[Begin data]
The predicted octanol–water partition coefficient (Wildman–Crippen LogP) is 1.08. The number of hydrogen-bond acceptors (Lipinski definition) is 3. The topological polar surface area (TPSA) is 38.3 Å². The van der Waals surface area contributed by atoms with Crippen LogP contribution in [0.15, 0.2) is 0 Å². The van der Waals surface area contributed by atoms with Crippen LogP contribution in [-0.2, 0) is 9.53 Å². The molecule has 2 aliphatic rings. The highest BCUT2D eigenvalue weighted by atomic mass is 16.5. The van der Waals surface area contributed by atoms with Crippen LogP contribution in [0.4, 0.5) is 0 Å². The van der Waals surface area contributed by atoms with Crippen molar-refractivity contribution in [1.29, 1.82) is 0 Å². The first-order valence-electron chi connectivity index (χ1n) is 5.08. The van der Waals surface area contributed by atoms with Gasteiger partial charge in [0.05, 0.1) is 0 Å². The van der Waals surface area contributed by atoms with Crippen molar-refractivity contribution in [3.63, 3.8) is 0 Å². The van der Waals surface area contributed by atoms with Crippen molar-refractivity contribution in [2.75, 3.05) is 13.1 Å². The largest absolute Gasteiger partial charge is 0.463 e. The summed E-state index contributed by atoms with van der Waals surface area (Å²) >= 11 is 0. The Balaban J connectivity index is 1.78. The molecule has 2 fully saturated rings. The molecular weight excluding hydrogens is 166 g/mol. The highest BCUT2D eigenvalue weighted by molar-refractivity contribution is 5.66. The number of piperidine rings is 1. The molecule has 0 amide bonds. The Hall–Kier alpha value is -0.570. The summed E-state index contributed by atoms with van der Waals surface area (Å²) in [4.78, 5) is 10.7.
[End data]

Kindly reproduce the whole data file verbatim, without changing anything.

The predicted octanol–water partition coefficient (Wildman–Crippen LogP) is 1.08. The number of hydrogen-bond acceptors (Lipinski definition) is 3. The topological polar surface area (TPSA) is 38.3 Å². The van der Waals surface area contributed by atoms with Crippen LogP contribution in [0.15, 0.2) is 0 Å². The van der Waals surface area contributed by atoms with Crippen LogP contribution in [-0.2, 0) is 9.53 Å². The molecule has 2 aliphatic rings. The highest BCUT2D eigenvalue weighted by atomic mass is 16.5. The van der Waals surface area contributed by atoms with Crippen LogP contribution in [0.4, 0.5) is 0 Å². The van der Waals surface area contributed by atoms with Crippen molar-refractivity contribution in [1.29, 1.82) is 0 Å². The first-order valence-electron chi connectivity index (χ1n) is 5.08. The van der Waals surface area contributed by atoms with Gasteiger partial charge in [0.05, 0.1) is 0 Å². The van der Waals surface area contributed by atoms with Crippen molar-refractivity contribution in [3.63, 3.8) is 0 Å². The van der Waals surface area contributed by atoms with Crippen molar-refractivity contribution in [2.75, 3.05) is 13.1 Å². The largest absolute Gasteiger partial charge is 0.463 e. The summed E-state index contributed by atoms with van der Waals surface area (Å²) >= 11 is 0. The Balaban J connectivity index is 1.78. The molecule has 2 fully saturated rings. The molecular weight excluding hydrogens is 166 g/mol. The highest BCUT2D eigenvalue weighted by molar-refractivity contribution is 5.66. The number of piperidine rings is 1. The molecule has 0 amide bonds. The Hall–Kier alpha value is -0.570. The summed E-state index contributed by atoms with van der Waals surface area (Å²) in [4.78, 5) is 10.7.